After detailing two distortions in social science—grand theory that is too general and abstracted empiricism that is too obsessed with data—Mills reminds us in this important quote about how social science used to do theory and data collection simultaneously. “Building” is working from data to theory and “deducing” is working from theory to data. Whereas most social science today only does one, classical social science did both at the same time. Importantly, it did so not through any one specific method, but through asking the right kinds of “questions.” Research questions, for Mills, have to refer to the private troubles of everyday people and the public issues of a society at the same time. Only by asking questions that refer the microscopic and the macroscopic to each other can social science achieve its goals.
What social science is properly about is the human variety, which consists of all the social worlds in which men have lived, are living, and might live.
This essential quote gives us Mills’s definition of social science. It emphasizes difference: people are different within a society; societies are different from each other; and society at one point in history is different from itself at another point in history. Having this expansive sense of difference is vitally important, Mills says, because it allows researchers to understand the complexity and specificity of the problems they study. Social scientists need to read widely, understanding other cultures and other histories in order to better understand their own culture and society.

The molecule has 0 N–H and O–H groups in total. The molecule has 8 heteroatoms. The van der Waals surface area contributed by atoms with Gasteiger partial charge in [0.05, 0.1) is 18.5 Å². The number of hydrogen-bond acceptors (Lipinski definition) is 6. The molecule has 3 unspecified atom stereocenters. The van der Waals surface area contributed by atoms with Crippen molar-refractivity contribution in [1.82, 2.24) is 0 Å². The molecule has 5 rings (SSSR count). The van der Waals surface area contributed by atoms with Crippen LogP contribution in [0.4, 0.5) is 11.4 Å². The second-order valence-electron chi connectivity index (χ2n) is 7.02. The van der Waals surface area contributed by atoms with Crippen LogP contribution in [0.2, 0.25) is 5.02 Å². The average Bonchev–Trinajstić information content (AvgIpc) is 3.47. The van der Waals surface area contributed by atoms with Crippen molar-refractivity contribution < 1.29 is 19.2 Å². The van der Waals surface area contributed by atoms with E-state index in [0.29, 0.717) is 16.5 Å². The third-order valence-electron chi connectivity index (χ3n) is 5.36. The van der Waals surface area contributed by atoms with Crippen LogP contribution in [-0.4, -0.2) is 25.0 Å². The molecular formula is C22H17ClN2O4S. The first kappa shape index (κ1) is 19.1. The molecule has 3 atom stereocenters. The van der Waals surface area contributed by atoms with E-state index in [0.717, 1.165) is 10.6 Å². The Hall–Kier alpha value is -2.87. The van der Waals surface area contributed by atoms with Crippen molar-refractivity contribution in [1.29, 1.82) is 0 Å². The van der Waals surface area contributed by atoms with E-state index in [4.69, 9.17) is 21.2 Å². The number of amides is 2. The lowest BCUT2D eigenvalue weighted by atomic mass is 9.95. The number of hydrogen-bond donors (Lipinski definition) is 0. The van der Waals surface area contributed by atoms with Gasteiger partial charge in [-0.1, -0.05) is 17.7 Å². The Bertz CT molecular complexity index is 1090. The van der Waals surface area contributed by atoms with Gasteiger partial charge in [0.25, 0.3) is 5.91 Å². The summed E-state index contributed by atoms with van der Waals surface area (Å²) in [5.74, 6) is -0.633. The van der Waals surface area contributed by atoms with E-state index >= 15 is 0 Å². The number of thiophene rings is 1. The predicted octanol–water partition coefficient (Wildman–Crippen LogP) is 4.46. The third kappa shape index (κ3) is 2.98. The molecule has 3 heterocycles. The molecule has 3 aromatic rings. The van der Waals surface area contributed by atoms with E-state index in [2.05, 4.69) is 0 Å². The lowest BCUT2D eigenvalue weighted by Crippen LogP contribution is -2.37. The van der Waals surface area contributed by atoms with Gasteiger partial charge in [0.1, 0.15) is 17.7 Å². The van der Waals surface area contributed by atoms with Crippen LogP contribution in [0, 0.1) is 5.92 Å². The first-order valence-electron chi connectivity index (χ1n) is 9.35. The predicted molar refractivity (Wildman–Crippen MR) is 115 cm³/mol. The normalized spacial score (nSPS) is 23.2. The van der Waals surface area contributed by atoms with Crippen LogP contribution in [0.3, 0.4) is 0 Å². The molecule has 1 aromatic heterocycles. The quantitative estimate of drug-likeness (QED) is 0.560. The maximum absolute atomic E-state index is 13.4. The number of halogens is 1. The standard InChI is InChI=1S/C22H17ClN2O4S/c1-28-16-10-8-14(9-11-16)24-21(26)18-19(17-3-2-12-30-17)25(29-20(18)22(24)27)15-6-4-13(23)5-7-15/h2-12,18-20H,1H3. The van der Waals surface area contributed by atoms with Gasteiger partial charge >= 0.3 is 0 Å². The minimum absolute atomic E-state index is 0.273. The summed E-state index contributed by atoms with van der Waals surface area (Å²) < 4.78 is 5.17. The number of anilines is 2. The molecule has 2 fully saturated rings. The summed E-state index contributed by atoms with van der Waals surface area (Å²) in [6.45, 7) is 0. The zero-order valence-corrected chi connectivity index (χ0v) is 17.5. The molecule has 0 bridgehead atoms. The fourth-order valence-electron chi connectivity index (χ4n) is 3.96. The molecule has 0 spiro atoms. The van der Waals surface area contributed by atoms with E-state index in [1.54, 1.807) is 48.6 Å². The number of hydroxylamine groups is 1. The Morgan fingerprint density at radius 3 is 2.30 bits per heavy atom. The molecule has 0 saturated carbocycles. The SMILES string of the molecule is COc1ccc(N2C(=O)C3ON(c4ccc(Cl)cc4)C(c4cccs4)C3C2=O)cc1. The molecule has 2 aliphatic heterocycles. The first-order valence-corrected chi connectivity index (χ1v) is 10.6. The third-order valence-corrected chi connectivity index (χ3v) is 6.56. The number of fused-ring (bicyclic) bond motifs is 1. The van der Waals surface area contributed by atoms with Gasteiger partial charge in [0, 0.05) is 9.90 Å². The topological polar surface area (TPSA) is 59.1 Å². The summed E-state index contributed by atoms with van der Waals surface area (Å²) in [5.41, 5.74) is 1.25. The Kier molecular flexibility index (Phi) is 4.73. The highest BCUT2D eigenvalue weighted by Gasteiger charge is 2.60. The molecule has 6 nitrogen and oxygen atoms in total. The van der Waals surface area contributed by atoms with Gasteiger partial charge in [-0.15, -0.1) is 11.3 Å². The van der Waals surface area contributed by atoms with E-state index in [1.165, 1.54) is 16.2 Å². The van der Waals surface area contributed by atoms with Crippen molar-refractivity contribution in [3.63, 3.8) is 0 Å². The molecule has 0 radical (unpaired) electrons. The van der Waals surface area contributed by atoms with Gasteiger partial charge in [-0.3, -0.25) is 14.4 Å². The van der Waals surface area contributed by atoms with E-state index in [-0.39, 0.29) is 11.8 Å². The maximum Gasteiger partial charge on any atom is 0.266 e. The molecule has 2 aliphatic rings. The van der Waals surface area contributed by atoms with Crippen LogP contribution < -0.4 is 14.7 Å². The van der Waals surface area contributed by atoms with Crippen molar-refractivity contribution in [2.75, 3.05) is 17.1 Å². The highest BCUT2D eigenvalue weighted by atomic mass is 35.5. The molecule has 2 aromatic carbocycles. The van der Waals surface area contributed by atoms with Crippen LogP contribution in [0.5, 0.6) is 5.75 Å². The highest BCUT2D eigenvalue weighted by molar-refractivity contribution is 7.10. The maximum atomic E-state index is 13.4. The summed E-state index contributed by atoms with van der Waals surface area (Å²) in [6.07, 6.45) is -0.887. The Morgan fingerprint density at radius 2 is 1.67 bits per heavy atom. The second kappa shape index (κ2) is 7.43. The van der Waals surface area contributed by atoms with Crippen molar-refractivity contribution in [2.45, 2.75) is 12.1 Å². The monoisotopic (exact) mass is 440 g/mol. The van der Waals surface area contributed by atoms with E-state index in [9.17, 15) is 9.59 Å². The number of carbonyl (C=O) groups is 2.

I also mean that our major orientations—liberalism and socialism—have virtually collapsed as adequate explanations of the world and of ourselves.
Here, Mills diagnoses our transition into what he calls the “Fourth Epoch,” an as-yet-undefined historical period that comes after Modernity. Modernity was associated with Enlightenment ideals of reason and freedom, namely the idea that reason led to freedom. Liberalism and socialism were two different strands of this, one associated more with capitalism and the other more with communism. Writing during the Cold War, which was often cast as a battle between the capitalist USA and the socialist USSR, Mills’s point is that neither liberalism nor socialism are able to explain the world anymore. Moreover, reason no longer leads to freedom, according to Mills. It is up to social scientists to return us to an understanding in which reason can have a liberating effect.
The Sociological Imagination Questions and Answers
The Question and Answer section for The Sociological Imagination is a great
resource to ask questions, find answers, and discuss the novel.